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Glasnevin Trust, part of the non denominational Dublin Cemeteries Committee, the body which administers Glasnevin Cemetery, is to promote a major architectural competition, in association with the RIAI (Royal Institute of Architects in Ireland) for the design of a chapel to commemorate the 232 people who died during the 1916 Easter Week Rising.
The competition, was launched Monday, September 30th with a closing date of Wednesday, December 18th, 2013 and will be open to registered architects and architects from throughout the EU. It is planned to have the project completed for, and officially opened during, the Easter 2016 Centenary celebrations.
The capital cost of the project is estimated at between €2.5 and €3 million and will be funded partially by the Dublin Cemeteries Committee. Inaddition Government Funding is being sought and the committee has commenced fund raising activities through philanthropic sources.
The competition registration forms are available from the RIAI HERE.
The winner of the architectural competition will receive an award of €10,000 as well as the considerable prestige associated with a project of this nature.
The Judging Panel will comprise of: Des McMahon, Gilroy McMahon Architects Paddy Fletcher, A&D Wejchert Architects John Green, Chairman, Glasnevin Trust John Watson, Board Member, Glasnevin Trust George McCullough, Chief Executive, Glasnevin Trust
Glasnevin Trust is the largest provider of funeral services in Ireland serving 2,500 burials and 1,300 cremations annually, with the level of cremations expected to rise from the current approximate 50% of burials to some 70% in the coming 5 years. The Trust is run by an executive management team and governed by the Dublin Cemeteries Committee, a voluntary not-for-profit body originally established by Daniel O’Connell in 1828.
The Trust’s mission today remains as it was handed down from Daniel O’Connell; “to bury people of all religions and none.” It operates five cemeteries (Dardistown, Glasnevin, Goldenbridge, Newlands Cross and Palmerstown) and two crematoria (Glasnevin and Newlands Cross).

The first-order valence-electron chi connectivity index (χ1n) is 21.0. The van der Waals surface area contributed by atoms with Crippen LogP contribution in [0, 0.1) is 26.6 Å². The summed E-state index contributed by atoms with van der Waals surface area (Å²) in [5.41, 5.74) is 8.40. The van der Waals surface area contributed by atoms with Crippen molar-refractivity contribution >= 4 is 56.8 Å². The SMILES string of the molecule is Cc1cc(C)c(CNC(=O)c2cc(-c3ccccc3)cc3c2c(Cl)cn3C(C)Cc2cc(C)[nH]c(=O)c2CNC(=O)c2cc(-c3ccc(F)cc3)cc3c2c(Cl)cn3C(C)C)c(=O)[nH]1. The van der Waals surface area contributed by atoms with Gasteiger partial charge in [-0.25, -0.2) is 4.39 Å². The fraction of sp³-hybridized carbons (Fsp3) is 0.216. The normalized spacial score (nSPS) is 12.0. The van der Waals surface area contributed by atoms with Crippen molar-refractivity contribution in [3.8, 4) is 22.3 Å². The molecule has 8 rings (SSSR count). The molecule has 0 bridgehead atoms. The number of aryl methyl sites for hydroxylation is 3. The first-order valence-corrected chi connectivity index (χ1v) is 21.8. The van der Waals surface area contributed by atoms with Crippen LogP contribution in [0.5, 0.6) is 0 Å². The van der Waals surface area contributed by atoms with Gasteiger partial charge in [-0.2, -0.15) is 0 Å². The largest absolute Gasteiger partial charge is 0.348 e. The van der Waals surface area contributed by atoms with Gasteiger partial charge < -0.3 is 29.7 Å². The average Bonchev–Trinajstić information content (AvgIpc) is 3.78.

Glasnevin Cemetery was established in 1832 under the direction of Daniel O’Connell. The cemetery encompasses 124 acres and 1.5 million burials. Glasnevin has major national heritage, through the social and historical history of the people buried there from all walks of life over 178 years.
The multi-award winning Glasnevin Museum, operated by Glasnevin Trust, was opened in April 2010. The self-funded €11 million museum showcases the social, historical, political and artistic development of modern Ireland through the lives of the 1.5 million people buried in Glasnevin Cemetery – Ireland’s national necropolis.
The three storey museum hosts three main feature exhibits and a restaurant.
The City of the Dead – an immersive exhibition in the basement of the museum. It covers the burial practices and religious beliefs, as well as the meticulous record-keeping, of the 1.5 million people buried in Glasnevin.
The Milestone Gallery houses a succession of special exhibitions on key historical figures, starting with Glasnevin’s founder Daniel O’Connell. It also houses ‘the Timeline’ – a 10 metre long digitally interactive table containing details of the lives and relationships of hundreds of the most famous people buried there.
The glazed Prospect Gallery offers periodic historical exhibitions over a panoramic view of the cemetery, along with information on its marvellous array of funerary monuments and historic graves.
The Competition for Glasnevin Centenary Chapel is NOT an IAF event and is delivered by RIAI for more information please visit their website.